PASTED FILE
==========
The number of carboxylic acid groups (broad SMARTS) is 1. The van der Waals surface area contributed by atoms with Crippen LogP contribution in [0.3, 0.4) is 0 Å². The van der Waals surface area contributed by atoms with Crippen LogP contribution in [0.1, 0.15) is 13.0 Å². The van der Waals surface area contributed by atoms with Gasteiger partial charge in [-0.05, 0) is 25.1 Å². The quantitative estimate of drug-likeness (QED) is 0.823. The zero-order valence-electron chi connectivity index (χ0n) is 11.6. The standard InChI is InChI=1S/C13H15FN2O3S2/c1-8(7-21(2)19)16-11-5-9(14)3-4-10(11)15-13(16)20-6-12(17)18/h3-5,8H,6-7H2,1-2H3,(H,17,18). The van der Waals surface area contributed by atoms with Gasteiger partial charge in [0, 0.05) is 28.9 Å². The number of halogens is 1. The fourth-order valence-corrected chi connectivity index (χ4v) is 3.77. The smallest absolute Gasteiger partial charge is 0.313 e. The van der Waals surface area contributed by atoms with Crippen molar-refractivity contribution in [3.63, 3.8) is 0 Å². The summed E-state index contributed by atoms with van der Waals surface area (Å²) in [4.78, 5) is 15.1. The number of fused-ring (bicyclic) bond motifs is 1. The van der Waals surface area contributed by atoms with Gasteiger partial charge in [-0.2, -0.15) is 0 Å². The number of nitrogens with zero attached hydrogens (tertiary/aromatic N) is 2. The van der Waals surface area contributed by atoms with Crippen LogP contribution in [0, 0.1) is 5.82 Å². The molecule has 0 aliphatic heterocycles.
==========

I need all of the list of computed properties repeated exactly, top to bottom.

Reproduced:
The number of carboxylic acid groups (broad SMARTS) is 1. The van der Waals surface area contributed by atoms with Crippen LogP contribution in [0.3, 0.4) is 0 Å². The van der Waals surface area contributed by atoms with Crippen LogP contribution in [0.1, 0.15) is 13.0 Å². The van der Waals surface area contributed by atoms with Gasteiger partial charge in [-0.05, 0) is 25.1 Å². The quantitative estimate of drug-likeness (QED) is 0.823. The zero-order valence-electron chi connectivity index (χ0n) is 11.6. The standard InChI is InChI=1S/C13H15FN2O3S2/c1-8(7-21(2)19)16-11-5-9(14)3-4-10(11)15-13(16)20-6-12(17)18/h3-5,8H,6-7H2,1-2H3,(H,17,18). The van der Waals surface area contributed by atoms with Gasteiger partial charge in [0, 0.05) is 28.9 Å². The number of halogens is 1. The fourth-order valence-corrected chi connectivity index (χ4v) is 3.77. The smallest absolute Gasteiger partial charge is 0.313 e. The van der Waals surface area contributed by atoms with Crippen molar-refractivity contribution in [3.63, 3.8) is 0 Å². The summed E-state index contributed by atoms with van der Waals surface area (Å²) in [4.78, 5) is 15.1. The number of fused-ring (bicyclic) bond motifs is 1. The van der Waals surface area contributed by atoms with Gasteiger partial charge in [-0.2, -0.15) is 0 Å². The number of nitrogens with zero attached hydrogens (tertiary/aromatic N) is 2. The van der Waals surface area contributed by atoms with Crippen LogP contribution in [0, 0.1) is 5.82 Å². The molecule has 0 aliphatic heterocycles.